Interviews Don’t Work

by | May 21, 2019


Over the course of my career, I’ve conducted hundreds of interviews. I’d like to think I’m a good judge of character and that what I learn in interviews helps me make good hiring decisions. But, if I’m honest with myself, I have to admit I’m biased. I like confident extroverts who read a lot and come off as curious. In other words, I’m biased towards people who tend to be sort of like me. Of course, this is very common. Here’s a super interesting IFOD on this point: Implicit Egotism.

Also, I probably have biases of which I’m not aware. And – how valid are first impressions? I thought one of my now best friends was sort of an asshole when I first met him then I got to know him and really liked him.

Research validates my skepticism. Interviews, it turns out, are nearly useless. At least in the unstructured way they are usually conducted.

What Research Says

There have been hundreds of research studies on the effectiveness of interviews. The studies find that at best unstructured interviews have a slight predictive benefit but the majority of studies find that interviews confer no benefit in selecting qualified candidates and are often counterproductive.

Here are some examples from research:

EXAMPLE ONE: In 1979 due to a late legislative change, 50 formerly rejected applicants were admitted to the University of Texas-Houston medical school. These 50 applicants were rejected on the basis of their interview performance as compared with their admitted peers. What happened when these poor interviewers were then admitted? Over their medical school careers their performance was indistinguishable from the other students. This result is consistent with other studies which have found that medical school admissions interviews add no value. Specifically, “Meta-analyses of over 150 studies demonstrate that mechanical/formula-based selection decisions produce better results than decisions made with human judgement.”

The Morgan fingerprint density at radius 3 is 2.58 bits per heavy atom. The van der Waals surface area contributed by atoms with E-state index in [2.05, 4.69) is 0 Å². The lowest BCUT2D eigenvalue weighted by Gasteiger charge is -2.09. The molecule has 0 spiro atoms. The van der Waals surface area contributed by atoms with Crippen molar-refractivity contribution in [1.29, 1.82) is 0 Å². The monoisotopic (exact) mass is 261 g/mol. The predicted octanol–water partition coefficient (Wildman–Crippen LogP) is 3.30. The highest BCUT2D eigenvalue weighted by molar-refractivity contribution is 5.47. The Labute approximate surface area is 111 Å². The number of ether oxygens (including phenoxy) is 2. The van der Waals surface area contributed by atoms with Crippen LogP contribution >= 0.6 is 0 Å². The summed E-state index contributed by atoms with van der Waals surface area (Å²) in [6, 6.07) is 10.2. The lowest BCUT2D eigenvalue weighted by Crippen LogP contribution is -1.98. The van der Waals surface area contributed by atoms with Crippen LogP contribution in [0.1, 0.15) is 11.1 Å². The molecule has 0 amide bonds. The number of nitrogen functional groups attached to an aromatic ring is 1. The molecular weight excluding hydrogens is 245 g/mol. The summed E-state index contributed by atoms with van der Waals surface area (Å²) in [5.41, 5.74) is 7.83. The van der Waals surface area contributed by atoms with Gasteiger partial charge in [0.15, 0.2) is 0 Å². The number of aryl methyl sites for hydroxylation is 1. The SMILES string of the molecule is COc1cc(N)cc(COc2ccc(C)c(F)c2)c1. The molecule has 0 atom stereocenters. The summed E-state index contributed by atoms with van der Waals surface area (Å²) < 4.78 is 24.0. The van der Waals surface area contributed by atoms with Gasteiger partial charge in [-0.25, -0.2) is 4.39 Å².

EXAMPLE TWO: In a fascinating study, researchers had students at Carnegie Mellon interview other students and then predict their GPA for the upcoming semester. In addition to the interview, the students had access to the student’s course schedule and their past GPA. As a control, the student predictors were given the past GPA and course schedule for students they didn’t meet and asked to make predictions without the benefit of an interview.

What happened? The GPA predictions were significantly more accurate for the control group of non-interviewed students. It turns out that past GPA is the best predictor of future GPA and the interviews only distracted from that solid information. The interviews were totally counterproductive.

Notably, when a new batch of student volunteers were told they were to predict upcoming GPAs for other students, were told conclusions of the previous study (that the interviews were counterproductive), and asked whether they’d like to conduct interviews, the students overwhelming chose to conduct interviews. Thus, even when faced with research that says otherwise we tend to think we are special and can still middle people on the basis of an interview.

EXAMPLE THREE: When Daniel Kahneman, the Nobel Prize winning psychologist, was a young officer in the Israeli Army he was asked to evaluate the procedure used to determine how well recruits would do in the army. The existing procedure used a combination of tests as well as interviews by trained interviewers. Kahneman determined that the interviews were “almost useless for predicting the future success of recruits.” Why? According to Kahneman, “conducting an interview is likely to diminish the accuracy of a selection procedure . . . because interviewers are overconfident in their intuitions, . . . will assign too much weight to their personal impressions and too little weight to other sources of information, lowering validity.” So, what did he do to improve the process? More on that below.

Why are Interviews so Ineffective?

  • Dilution Effect. There are characteristics which correlate highly with job performance. These factors vary by job. For example, factors suggesting success for an accountant might include numerical fluency, attention to detail, good time management, excellent organizational skills, etc. Focus on these important factors likely will be diluted by other impressions from an interview. Maybe the candidate is wearing a tie that doesn’t match, or is quiet, or talks about their four cats for too much of the interview. These things are likely distractions that dilute the focus on the factors that do correlate with suitability for the job.